A little while ago, Natalie put up (as part of a longer post, naturally) a meditation on the stories of trans people.
I suppose there’s a lot of things that I find strange or complicated about trans people “telling our stories”. It feels like it’s something we’re sort of frustratingly expected to do, and like there’s a certain kind of particular genre in which we’re expected to tell it. It’s supposed to be a story filled with struggle and pain and suicide attempts and ostracization and so forth. A bit of a grim tragedy thing. And people often seem annoyed when we tell our stories in different terms… like as comedies, epics or fantasies. Or when we swap out the expected tropes, metaphors and archetypes, such as The Victim, The Bully, The Wrong Body, The Last Resort, The Transformation, and instead articulate ourselves through new, self-determined terms and frameworks.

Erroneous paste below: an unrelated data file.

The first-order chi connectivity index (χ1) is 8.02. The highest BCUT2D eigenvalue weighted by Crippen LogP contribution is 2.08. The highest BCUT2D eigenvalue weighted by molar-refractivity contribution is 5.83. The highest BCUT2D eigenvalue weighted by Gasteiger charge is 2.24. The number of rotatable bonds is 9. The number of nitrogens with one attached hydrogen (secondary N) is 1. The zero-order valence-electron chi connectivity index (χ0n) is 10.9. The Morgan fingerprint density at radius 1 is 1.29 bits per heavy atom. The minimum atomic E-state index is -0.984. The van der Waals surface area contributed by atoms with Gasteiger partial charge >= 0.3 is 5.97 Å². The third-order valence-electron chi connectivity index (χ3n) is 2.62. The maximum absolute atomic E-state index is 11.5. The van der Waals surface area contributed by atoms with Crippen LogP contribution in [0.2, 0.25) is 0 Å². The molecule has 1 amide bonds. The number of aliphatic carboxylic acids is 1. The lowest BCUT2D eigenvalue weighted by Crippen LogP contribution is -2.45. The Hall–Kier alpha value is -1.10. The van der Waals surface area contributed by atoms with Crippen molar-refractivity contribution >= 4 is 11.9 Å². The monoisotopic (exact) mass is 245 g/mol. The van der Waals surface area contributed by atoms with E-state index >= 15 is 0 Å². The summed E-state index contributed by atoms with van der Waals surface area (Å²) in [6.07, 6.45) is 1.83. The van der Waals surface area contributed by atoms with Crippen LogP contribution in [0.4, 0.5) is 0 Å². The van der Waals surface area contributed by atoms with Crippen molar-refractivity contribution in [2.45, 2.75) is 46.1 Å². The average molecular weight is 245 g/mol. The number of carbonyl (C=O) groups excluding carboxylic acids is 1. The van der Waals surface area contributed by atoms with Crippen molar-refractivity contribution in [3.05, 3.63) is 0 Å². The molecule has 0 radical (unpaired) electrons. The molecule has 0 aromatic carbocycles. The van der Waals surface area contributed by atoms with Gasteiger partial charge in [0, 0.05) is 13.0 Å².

Story is part of the way we construct and manage meaning. Our cultural expectations of story and our retellings of stories both have an effect on the retention of the memories from which those stories are told. It is simply easier to deal with memories that conform to what we think story should be.
And us? Well, we’re lazy sods, so we gravitate to the stories that meet our expectations, that are easier to deal with. Not always, but it’s true in the general case. So, when we see a study (pdf) that tells us that self-identified heterosexual men who score highly in homophobia also show a greater degree of “penile tumescence” in response to graphic male-on-male pornography, the lazy response is to use this finding to prop up the idea that “everyone knows” that homophobes are compensating for being secretly gay. [Read more...]